Consider benefits of greed


If we have learned one thing from this latest recession, it is that greed is bad. Even though the recession is technically over, the unemployment rate is still hovering around 10 percent, and it is all because of greed. In particular, those greedy bankers offered those greedy loans and mortgages and that greedy former President George W. Bush gave those greedy rich people those greedy tax breaks. Don't forget about those greedy regulators who spent the past decade deregulating everything in sight. All those politicians who droned on about corporate greed would not lie to us, the American people, would they?

What is greed? I am not greedy and neither are you. It is only that other person — that banker, that lawyer, that businessman — who is greedy. None of us would ever fall victim to the great temptation of greed. Right? Wrong. Greed is, to paraphrase economist Milton Friedman, when individuals pursue their own self-interest. It is perhaps the most common — and complex — human trait. To be sure, some people are less greedy than others. Mother Teresa displayed less greed than former President Richard Nixon, but to point out those rare saints among us does not disprove the basic point that greed is an innate human instinct.

Greed, contrary to all the rhetoric, did not cause this recession. Those "greedy" bankers that are so often lampooned and condemned actually play a vital role in the worldwide economy. They lend money to entrepreneurs to open new businesses, and those entrepreneurs hire workers — maybe you or your parents. Bankers did not suddenly become greedier in the past 20 or 30 years. Banking is a centuries old profession that is historically dominated by conservatives. Once they discover a profitable enterprise to engage in, they are unlikely to change course.

This last recession began with the housing boom and bust when many homeowners began to default on their mortgages. A large percentage of those mortgages were subprime. For decades, the predominate form of mortgages was the 30-year mortgage, which offered bankers stability and homeowners relatively low interest rates. If 30-year mortgages offer such stability, why then did banks develop subprime mortgages in the first place?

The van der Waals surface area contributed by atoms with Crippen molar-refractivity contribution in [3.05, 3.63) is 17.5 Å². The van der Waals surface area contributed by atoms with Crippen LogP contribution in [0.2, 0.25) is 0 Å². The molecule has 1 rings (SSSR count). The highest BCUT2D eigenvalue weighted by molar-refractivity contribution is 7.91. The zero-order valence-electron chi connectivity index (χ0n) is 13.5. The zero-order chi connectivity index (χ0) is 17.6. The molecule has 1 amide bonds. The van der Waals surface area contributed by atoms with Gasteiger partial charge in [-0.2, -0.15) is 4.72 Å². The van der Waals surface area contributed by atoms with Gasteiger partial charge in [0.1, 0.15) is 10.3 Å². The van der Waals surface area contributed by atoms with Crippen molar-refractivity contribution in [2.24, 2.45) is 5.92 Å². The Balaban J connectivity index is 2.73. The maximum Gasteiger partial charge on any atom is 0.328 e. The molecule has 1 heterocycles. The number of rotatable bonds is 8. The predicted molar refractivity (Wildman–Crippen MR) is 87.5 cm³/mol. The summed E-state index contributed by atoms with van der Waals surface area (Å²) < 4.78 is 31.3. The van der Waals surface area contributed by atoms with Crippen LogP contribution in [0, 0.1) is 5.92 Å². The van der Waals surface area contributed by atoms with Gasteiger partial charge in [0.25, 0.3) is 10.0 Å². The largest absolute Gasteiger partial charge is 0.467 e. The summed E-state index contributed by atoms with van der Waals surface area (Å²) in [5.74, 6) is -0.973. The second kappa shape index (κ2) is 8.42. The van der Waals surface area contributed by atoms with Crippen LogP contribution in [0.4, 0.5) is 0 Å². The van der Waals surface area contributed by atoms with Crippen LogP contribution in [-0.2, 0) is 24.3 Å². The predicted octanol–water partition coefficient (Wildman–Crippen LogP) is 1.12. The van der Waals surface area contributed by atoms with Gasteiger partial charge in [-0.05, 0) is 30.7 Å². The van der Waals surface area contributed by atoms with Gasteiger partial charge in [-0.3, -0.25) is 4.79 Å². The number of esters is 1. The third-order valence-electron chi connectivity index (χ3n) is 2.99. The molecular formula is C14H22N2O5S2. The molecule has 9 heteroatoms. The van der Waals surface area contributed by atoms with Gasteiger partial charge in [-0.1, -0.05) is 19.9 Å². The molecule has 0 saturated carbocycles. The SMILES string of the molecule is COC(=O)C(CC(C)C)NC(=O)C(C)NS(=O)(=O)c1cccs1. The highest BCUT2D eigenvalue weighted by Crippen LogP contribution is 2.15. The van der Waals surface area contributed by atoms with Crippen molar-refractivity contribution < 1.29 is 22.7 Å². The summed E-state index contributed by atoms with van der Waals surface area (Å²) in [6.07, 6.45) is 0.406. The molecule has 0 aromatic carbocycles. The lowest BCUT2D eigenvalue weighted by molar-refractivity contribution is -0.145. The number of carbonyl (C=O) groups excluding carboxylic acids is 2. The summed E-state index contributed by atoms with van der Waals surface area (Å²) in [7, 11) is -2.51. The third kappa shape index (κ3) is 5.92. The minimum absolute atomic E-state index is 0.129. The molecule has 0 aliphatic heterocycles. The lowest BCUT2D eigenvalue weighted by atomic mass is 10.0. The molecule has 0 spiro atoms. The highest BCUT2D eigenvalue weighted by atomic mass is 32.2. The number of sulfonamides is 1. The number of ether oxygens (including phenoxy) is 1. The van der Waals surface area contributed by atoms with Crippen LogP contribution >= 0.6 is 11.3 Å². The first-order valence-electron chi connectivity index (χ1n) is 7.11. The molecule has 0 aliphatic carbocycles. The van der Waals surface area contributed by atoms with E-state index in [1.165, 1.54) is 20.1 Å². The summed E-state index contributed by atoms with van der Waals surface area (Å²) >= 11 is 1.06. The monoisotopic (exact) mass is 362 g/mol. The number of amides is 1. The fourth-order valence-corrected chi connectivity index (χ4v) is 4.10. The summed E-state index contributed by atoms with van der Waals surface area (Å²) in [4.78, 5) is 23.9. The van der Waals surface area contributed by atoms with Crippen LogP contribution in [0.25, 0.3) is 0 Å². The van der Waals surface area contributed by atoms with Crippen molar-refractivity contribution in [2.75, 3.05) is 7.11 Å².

If bankers act out of economic self-interest, then politicians act out of political self-interest. They want to be reelected, and they want to exert influence over other people. Banks offer politicians the chance to do both. Politicians can compel and pressure banks to make loans to lower income people. While it may seem noble for politicians to want to help poor people, we should be suspicious of their motives. A politician who can claim responsibility for your house can lay claim to your vote. A politician who delivers speeches about "taking on big banks" is assured to receive applause, but there is nothing heroic or original in criticizing banks. Moreover, the pressure that politicians exerted on banks to make riskier mortgages ended up being highly destructive, and the unemployment rate is evidence of that.

Are politicians greedy? I do not think there is a single person who would argue they are not. Is political self-interest somehow nobler than economic self-interest? Many people act as if it is, but those who earn a great deal of money do far more to help society than those who seek reelection. By developing the personal computer and the accompanying software, Bill Gates did more to end human suffering than any politician. The facts are that individuals create wealth by pursuing their own self-interest, and the best way to end human suffering is to create wealth. By criticizing greed, we may feel morally superior, but pursuing economic self-interest has done more for humanity than pursuing political self-interest.

Why do people engage in such demagoguery against banks and other financial institutions? Maybe they are unaware of all the benefits they offer society or maybe they are jealous of their successes. While ignorance and jealousy probably do account for some of the hostility, I believe the true answer lies elsewhere. In all aspects of life, there are people who seek to assert their control over others. When you are young, there are bullies who steal your lunch money, and when you are older, there are do-gooders who believe that only they have the wisdom and the insight to lead and organize all of society. They establish rules about how to raise other people's children, about where they are allowed to smoke and about what they are allowed to eat. They order us to buy health insurance, but only the health insurance they deem to be acceptable. They instruct banks whom to lend to and how to function, and then they turn around and criticize bad banking practices. They are simply interested in controlling others. There is an infamous road to hell paved with good intentions, and these do-gooders are paving it with their own greed.

Noah Glyn is a School of Arts and Sciences junior majoring in economics and history. His column, "Irreconcilable Differences," runs on alternate Thursdays.


Noah Glyn

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